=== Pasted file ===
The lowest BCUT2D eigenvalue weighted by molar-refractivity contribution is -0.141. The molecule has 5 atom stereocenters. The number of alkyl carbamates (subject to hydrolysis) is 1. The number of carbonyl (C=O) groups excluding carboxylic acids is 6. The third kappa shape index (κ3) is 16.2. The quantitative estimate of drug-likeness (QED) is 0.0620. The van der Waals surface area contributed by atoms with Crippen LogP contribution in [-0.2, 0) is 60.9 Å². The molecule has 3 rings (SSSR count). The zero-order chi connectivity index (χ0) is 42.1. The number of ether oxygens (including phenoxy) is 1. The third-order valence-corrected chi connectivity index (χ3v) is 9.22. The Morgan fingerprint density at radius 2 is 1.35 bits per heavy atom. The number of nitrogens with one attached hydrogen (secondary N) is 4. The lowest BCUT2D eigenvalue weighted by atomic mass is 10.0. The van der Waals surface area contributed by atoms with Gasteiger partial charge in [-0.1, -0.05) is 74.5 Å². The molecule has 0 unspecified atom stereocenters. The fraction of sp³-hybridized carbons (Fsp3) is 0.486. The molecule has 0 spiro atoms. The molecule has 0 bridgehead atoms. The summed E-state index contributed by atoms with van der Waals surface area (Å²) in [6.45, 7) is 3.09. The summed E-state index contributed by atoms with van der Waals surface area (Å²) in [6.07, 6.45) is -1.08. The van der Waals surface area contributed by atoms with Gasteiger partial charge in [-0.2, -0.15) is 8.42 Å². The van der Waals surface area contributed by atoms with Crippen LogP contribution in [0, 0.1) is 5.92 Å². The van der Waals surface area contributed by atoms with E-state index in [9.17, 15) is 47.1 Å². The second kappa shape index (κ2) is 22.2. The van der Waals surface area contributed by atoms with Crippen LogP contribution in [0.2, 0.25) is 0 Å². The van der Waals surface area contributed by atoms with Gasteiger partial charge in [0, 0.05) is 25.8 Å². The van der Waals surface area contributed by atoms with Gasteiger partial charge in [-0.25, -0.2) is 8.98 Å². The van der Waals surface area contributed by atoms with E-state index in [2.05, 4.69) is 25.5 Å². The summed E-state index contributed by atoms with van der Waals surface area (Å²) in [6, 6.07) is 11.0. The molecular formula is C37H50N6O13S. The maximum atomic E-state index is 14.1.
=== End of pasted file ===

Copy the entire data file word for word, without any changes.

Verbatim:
The lowest BCUT2D eigenvalue weighted by molar-refractivity contribution is -0.141. The molecule has 5 atom stereocenters. The number of alkyl carbamates (subject to hydrolysis) is 1. The number of carbonyl (C=O) groups excluding carboxylic acids is 6. The third kappa shape index (κ3) is 16.2. The quantitative estimate of drug-likeness (QED) is 0.0620. The van der Waals surface area contributed by atoms with Crippen LogP contribution in [-0.2, 0) is 60.9 Å². The molecule has 3 rings (SSSR count). The zero-order chi connectivity index (χ0) is 42.1. The number of ether oxygens (including phenoxy) is 1. The third-order valence-corrected chi connectivity index (χ3v) is 9.22. The Morgan fingerprint density at radius 2 is 1.35 bits per heavy atom. The number of nitrogens with one attached hydrogen (secondary N) is 4. The lowest BCUT2D eigenvalue weighted by atomic mass is 10.0. The van der Waals surface area contributed by atoms with Gasteiger partial charge in [-0.1, -0.05) is 74.5 Å². The molecule has 0 unspecified atom stereocenters. The fraction of sp³-hybridized carbons (Fsp3) is 0.486. The molecule has 0 spiro atoms. The molecule has 0 bridgehead atoms. The summed E-state index contributed by atoms with van der Waals surface area (Å²) in [6.45, 7) is 3.09. The summed E-state index contributed by atoms with van der Waals surface area (Å²) in [6.07, 6.45) is -1.08. The van der Waals surface area contributed by atoms with Gasteiger partial charge in [-0.2, -0.15) is 8.42 Å². The van der Waals surface area contributed by atoms with Crippen LogP contribution in [0, 0.1) is 5.92 Å². The van der Waals surface area contributed by atoms with E-state index in [9.17, 15) is 47.1 Å². The second kappa shape index (κ2) is 22.2. The van der Waals surface area contributed by atoms with Crippen LogP contribution in [0.2, 0.25) is 0 Å². The van der Waals surface area contributed by atoms with Gasteiger partial charge in [0, 0.05) is 25.8 Å². The van der Waals surface area contributed by atoms with Gasteiger partial charge in [-0.25, -0.2) is 8.98 Å². The van der Waals surface area contributed by atoms with E-state index in [2.05, 4.69) is 25.5 Å². The summed E-state index contributed by atoms with van der Waals surface area (Å²) in [6, 6.07) is 11.0. The molecular formula is C37H50N6O13S. The maximum atomic E-state index is 14.1.